As part of the public history practicum course I am a member of the team partnered with the DC History Center. Our team is working with the DC History Center to produce a digital exhibit detailing the history of the Carnegie Library on Mount Vernon Square.
The Carnegie Library building was funded by Andrew Carnegie to house the DC Public Library in 1899 and served as the main library from 1903-1972. The Carnegie library was one of the first buildings in Washington, DC to be non-segregated for public use, welcoming Black and white library patrons equally throughout its many years. Currently, The DC History Center’s headquarters are housed on the second floor of the building, while an Apple store is located on the first floor. The digital exhibit my practicum team is producing for the DC History Center will have multiple components including detailing the architectural history, the social history, and the history of the organizations that have inhabited the building; the DC Public Library, UDC, The DC History Center, and now Apple. I would be interested in taking on a specific component; both out of interest for the topic and project and to ‘double dip’ with the digital project for this course.
This proposed component is a map of public buildings in Washington, DC that feature Guastavino tiles. Guastavino tiles are an intricate architectural process from the Medertaranian adapted and popularized by Raphael Guastavino Sr. and Raphael Guastavino Jr. in the late 1800s and early 1900s. John Ochsendorf’s 2014 article for Structure Magazine, titled “Guastavino Masonry Shells” provides a detailed background of the architectural technique. This feature can be seen in multiple prominent buildings throughout the United States; including Grand Central Station in New York City and St. Paul’s Chapel on the Columbia University campus (pictured bellow). This article from Untapped New York, features 15 of the city’s 200 plus buildings that have this architectural feature.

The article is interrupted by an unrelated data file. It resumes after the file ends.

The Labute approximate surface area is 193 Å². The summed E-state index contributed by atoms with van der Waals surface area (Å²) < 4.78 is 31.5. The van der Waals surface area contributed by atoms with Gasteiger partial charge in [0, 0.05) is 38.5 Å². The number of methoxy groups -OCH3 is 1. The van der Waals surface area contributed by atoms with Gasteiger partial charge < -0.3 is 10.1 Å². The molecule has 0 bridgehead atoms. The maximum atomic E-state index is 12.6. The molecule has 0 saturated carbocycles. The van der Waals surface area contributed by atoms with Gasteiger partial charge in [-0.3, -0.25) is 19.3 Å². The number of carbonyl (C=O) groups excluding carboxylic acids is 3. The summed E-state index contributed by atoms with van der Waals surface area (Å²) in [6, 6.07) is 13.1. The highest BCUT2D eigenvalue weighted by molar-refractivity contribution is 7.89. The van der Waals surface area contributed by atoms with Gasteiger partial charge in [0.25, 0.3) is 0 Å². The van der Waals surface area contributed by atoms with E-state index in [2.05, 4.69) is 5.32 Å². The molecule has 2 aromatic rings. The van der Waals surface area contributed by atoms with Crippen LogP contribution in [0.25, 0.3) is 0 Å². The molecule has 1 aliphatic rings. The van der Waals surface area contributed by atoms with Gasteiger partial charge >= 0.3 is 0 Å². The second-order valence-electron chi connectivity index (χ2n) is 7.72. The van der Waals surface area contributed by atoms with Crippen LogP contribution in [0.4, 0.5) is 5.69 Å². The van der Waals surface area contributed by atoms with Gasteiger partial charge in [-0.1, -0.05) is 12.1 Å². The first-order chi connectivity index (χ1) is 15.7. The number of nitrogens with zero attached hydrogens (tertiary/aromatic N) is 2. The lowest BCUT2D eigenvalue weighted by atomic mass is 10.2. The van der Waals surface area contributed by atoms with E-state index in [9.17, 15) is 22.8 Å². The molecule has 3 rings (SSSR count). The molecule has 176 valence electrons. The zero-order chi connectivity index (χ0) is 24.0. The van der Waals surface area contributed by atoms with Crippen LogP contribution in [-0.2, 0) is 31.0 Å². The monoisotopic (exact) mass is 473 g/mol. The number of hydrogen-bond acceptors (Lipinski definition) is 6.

The Carnegie library building is one of multiple buildings in Washington, DC that feature Guastavino tiles. Our project partners have expressed interest in connecting the Carnegie library building with the other buildings throughout the city, and my proposed map would aim to do that. I plan to create an interactive map of Washington, DC that has pins of the public buildings that have Guastavino tiles. The viewer would then be able to click on a pin and a pop up would provide information to the viewer about the building with an image of that building’s Guastavino tile work, potentially with a link to the building’s website or the organization of the website within. A resource I have identified as a possible platform to create this map is StoryMapsJS from Knight Lab, as I know our team plans to incorporate other Knight Lab resources into the digital exhibit, as they appear to be easy to integrate into WordPress. However, StoryMapsJS may be more linear, going from place to place in a preset order, and less self guided than I hope for the project to be, and thus I may need to look into other software to create this map.
Readings and tools we have examined so far throughout this semester will help to guide this project. Tools that we’ve looked at such as History Pin and Cleveland Historical, that Raphael covered for the class, are wonderful examples of what I am envisioning for this project. Martyn Jessop’s Digital Visualization as a Scholarly Activity, argues that spatial visualization can be useful to digital humanities and can provide an added interactive layer to scholarship that just written text does not. Cameron Blevins “Mining and Mapping the Production of Space” is another convincing example of how interactive digital maps can add to user experience and understanding of topics.
As someone who is incredible directionally challenged and spatially unaware, interactive maps are extremely helpful to me and I think they are a great tool to connect users to the histories of Guastavino tiles and the buildings that house these features throughout the city.